That’s because some characters aren’t representable by GSM-7, the standard SMS encoding, and so your phone switches to UCS-2, a different encoding which can represent more characters, but also uses 2 bytes per character. Under UCS-2, your phone can’t fit as much text into the same amount of data, because each character takes up more space – and so you can’t send as much text per SMS.

Doing the numbers:

To the computer, they’re exactly the same size!

Remember how I said earlier that lots of stuff uses UTF-8 encoding? Well, UTF-8 is even quirkier than the encoding schemes used for SMSes, and different characters can take up different numbers of bytes. For example:

This is called a variable-length encoding. Emoji are pretty late to the unicode specification (and presumably used less frequently than, y’know, letters), so they’re all towards the back of the list and require more bytes to represent. For eaxmple, our man pilot: medium skin tone πŸ‘¨πŸ½β€βœˆοΈ from before is comprised of the unicode codepoints 1F468 1F3FD 200D 2708 FE0F, which is (4 + 4 + 3 + 3 + 3) bytes = 17 bytes! There are even unicode sequences where less bytes are required to write out the official description than the actual character – ‘πŸ‘©β€βš–οΈ’ is 13 bytes, but the textual description ‘woman judge’ clocks in at only 9. What a world we live in!

Lots of software is still really bad at handling unicode.

Given how complex all of this emoji stuff is, it’s super hard to get these details right. In re-building Emoji Haikus, I’ve discovered and read about bugs in lots of places:

Ok wait, so… why a rewrite?

I decided at some point that it’s probably time to incorporate all the new shiny emoji stuff into Emoji Haikus, and after interviewing a candidate who was using Serverless to deploy code to AWS Lambda recently, thought that it could be a good thing to learn about. The initial version was running on AWS Lambda too, but it used a patchwork of hand-rolled stuff and wasn’t really maintainable.

Did this warrant a from-the-ground-up rewrite? … Probably not, but that’s what I did 🀷

So what’s new?

Emoji Haiku 2.0 now allocates:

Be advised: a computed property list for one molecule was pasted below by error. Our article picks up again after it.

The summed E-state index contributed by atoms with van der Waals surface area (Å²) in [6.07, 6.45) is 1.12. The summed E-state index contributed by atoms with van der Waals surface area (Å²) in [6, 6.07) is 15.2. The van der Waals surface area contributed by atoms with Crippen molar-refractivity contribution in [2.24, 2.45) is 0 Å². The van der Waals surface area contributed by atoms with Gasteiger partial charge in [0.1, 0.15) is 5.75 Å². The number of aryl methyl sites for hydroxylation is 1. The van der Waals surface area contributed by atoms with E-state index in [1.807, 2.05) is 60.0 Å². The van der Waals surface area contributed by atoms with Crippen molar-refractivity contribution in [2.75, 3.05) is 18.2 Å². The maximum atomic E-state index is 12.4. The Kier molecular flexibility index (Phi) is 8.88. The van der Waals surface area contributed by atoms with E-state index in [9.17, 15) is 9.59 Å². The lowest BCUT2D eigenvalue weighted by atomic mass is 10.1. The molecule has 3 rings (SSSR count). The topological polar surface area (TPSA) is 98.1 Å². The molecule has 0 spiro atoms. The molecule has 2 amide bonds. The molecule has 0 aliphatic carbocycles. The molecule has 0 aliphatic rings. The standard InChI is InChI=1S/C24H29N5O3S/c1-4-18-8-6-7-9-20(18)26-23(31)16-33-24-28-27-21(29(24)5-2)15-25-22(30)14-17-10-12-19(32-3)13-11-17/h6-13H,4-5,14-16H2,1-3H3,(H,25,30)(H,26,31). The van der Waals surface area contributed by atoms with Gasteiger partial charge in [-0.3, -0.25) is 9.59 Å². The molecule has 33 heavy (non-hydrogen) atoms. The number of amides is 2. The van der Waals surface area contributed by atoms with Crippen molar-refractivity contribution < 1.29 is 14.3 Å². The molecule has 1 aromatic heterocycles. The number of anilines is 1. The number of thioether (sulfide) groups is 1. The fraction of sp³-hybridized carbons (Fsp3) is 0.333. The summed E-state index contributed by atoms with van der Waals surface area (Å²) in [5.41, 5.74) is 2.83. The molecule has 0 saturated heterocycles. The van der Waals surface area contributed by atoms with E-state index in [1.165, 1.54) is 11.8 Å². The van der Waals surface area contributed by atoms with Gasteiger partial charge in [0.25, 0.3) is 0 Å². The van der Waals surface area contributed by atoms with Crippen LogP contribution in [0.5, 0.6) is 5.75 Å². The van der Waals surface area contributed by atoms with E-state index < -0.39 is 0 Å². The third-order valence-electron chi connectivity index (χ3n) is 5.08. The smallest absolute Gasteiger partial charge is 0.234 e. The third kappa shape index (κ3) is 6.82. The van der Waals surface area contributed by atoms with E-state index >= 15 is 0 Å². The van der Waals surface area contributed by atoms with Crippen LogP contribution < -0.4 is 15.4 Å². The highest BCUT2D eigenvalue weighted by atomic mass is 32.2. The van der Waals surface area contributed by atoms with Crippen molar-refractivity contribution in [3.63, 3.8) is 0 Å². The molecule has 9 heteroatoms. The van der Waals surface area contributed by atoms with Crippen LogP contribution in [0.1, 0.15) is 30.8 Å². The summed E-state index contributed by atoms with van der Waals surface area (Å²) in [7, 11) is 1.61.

This means that, when the text says “ASTRONAUT”, you could get any of πŸ‘©πŸ»β€πŸš€πŸ‘©πŸΌβ€πŸš€πŸ‘©πŸ½β€πŸš€πŸ‘©πŸΎβ€πŸš€πŸ‘©πŸΏβ€πŸš€πŸ‘¨πŸ»β€πŸš€πŸ‘¨πŸΌβ€πŸš€πŸ‘¨πŸ½β€πŸš€πŸ‘¨πŸΎβ€πŸš€πŸ‘¨πŸΏβ€πŸš€. Super cool!

By default it does this randomly, but you can also choose specific options on the page and have them apply to everyone. It’s tucked away under ‘Display Options’.

So, go and generate yourself an Emoji Haiku here (they make for super cheap Christmas presents! πŸŽ„πŸŽπŸŽ) or follow @emojihaikus for one every 6 hours. If you’re a code person, you can examine some of my questionable choices on Github.

  1. I think skin color was actually around when I wrote the first version of Emoji Haiku, but it wasn’t as widely supported at the time. ↩︎

  2. I personally find this extremely relateable - we had a similar conversation about the protocol on this at my place of work, and it’s literally only white people still using the yellow emoji - myself included. ↩︎

  3. It was an earlier version of this 42.5 MB weapon of a webpage↩︎

  4. The U+FEOF format is called a ‘unicode codepoint’ - basically, in unicode, every letter, every symbol, and a bunch of weird non-printable characters is represented by a specific number, defined by the specification. ‘Codepoint’ here is a fancy word for ‘specification-allocated number’. I tend to just use the word ‘character’ in this article – ‘codepoint’ is the more-precise, but less commonly used, name. ↩︎

  5. Other great examples include πŸ‘±β€β™‚οΈ man + 🍳 cooking = man cook πŸ‘¨β€πŸ³ (surprise!), and πŸ‘© woman + 🎀 microphone = πŸ‘©β€πŸŽ€ female david bowie↩︎

  6. In particular, the code I wrote was naΓ―ve about this, and so I had to spend a bunch of time later untangling that. In the end, I hacked it in, rather than redesigning what I already had, because the hack doesn’t make things too much worse. My old manager at Google (Hi Michael!) had a ’three hacks’ rule - don’t bother re-engineering or redesigning anything until you’ve already made three quick-and-dirty fixes to the existing code. Waiting until you get to your ’third hack’ means that you have a better idea of what the code actually needs to do - if you build it after one hack, you’re going to swing a lot in one direction, and then having to swing back a lot next time you change it as well. On the other hand, after you’ve already hacked a few things in, you’re probably not learning much new every time after, and the cost of working in increasingly hacky code is getting higher and higher. ↩︎

  7. This is almost always unintentional - it’s only a relatively recent development that programming languages have been designed with attention to this. Now, it’s harder to make these mistakes by accident than it used to be – but still very doable when you’re working across multiple operating systems and multiple programming languages. ↩︎

  8. Fun fact - this domino also exists in three other rotations (πŸ‹ πŸ— 🁽 πŸ‚‰) and then names for all of them use number formats like ‘03’ and ‘05’, which implies that someone maybe expected one day to add dominos with more than 9 dots on them? To me, the fact that there’s this level of granularity for freakin’ dominos, but not e.g. the aforementioned proper support for Bengali, indicates that we need a broader range of voices working on technical ownership and guidance committees. ↩︎